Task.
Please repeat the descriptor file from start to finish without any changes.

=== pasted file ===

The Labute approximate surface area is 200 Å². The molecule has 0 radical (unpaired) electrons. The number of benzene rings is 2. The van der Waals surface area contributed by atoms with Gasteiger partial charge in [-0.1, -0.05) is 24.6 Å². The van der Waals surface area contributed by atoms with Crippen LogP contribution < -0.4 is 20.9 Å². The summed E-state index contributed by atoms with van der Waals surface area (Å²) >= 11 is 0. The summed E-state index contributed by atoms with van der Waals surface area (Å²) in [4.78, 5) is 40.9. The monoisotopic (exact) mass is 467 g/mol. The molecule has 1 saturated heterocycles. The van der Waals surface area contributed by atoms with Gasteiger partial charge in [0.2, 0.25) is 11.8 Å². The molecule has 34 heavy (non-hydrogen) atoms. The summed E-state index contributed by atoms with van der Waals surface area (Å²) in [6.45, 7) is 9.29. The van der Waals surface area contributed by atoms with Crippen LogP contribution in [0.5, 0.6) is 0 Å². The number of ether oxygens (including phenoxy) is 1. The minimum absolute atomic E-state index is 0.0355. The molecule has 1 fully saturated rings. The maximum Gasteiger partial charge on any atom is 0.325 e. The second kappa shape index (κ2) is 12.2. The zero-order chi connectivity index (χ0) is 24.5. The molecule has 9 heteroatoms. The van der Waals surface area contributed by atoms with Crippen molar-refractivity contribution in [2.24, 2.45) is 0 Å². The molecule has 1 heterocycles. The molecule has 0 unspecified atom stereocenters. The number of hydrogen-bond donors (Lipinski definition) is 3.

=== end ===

The Labute approximate surface area is 200 Å². The molecule has 0 radical (unpaired) electrons. The number of benzene rings is 2. The van der Waals surface area contributed by atoms with Gasteiger partial charge in [-0.1, -0.05) is 24.6 Å². The van der Waals surface area contributed by atoms with Crippen LogP contribution < -0.4 is 20.9 Å². The summed E-state index contributed by atoms with van der Waals surface area (Å²) >= 11 is 0. The summed E-state index contributed by atoms with van der Waals surface area (Å²) in [4.78, 5) is 40.9. The monoisotopic (exact) mass is 467 g/mol. The molecule has 1 saturated heterocycles. The van der Waals surface area contributed by atoms with Gasteiger partial charge in [0.2, 0.25) is 11.8 Å². The molecule has 34 heavy (non-hydrogen) atoms. The summed E-state index contributed by atoms with van der Waals surface area (Å²) in [6.45, 7) is 9.29. The van der Waals surface area contributed by atoms with Crippen LogP contribution in [0.5, 0.6) is 0 Å². The number of ether oxygens (including phenoxy) is 1. The minimum absolute atomic E-state index is 0.0355. The molecule has 1 fully saturated rings. The maximum Gasteiger partial charge on any atom is 0.325 e. The second kappa shape index (κ2) is 12.2. The zero-order chi connectivity index (χ0) is 24.5. The molecule has 9 heteroatoms. The van der Waals surface area contributed by atoms with Crippen molar-refractivity contribution in [2.24, 2.45) is 0 Å². The molecule has 1 heterocycles. The molecule has 0 unspecified atom stereocenters. The number of hydrogen-bond donors (Lipinski definition) is 3.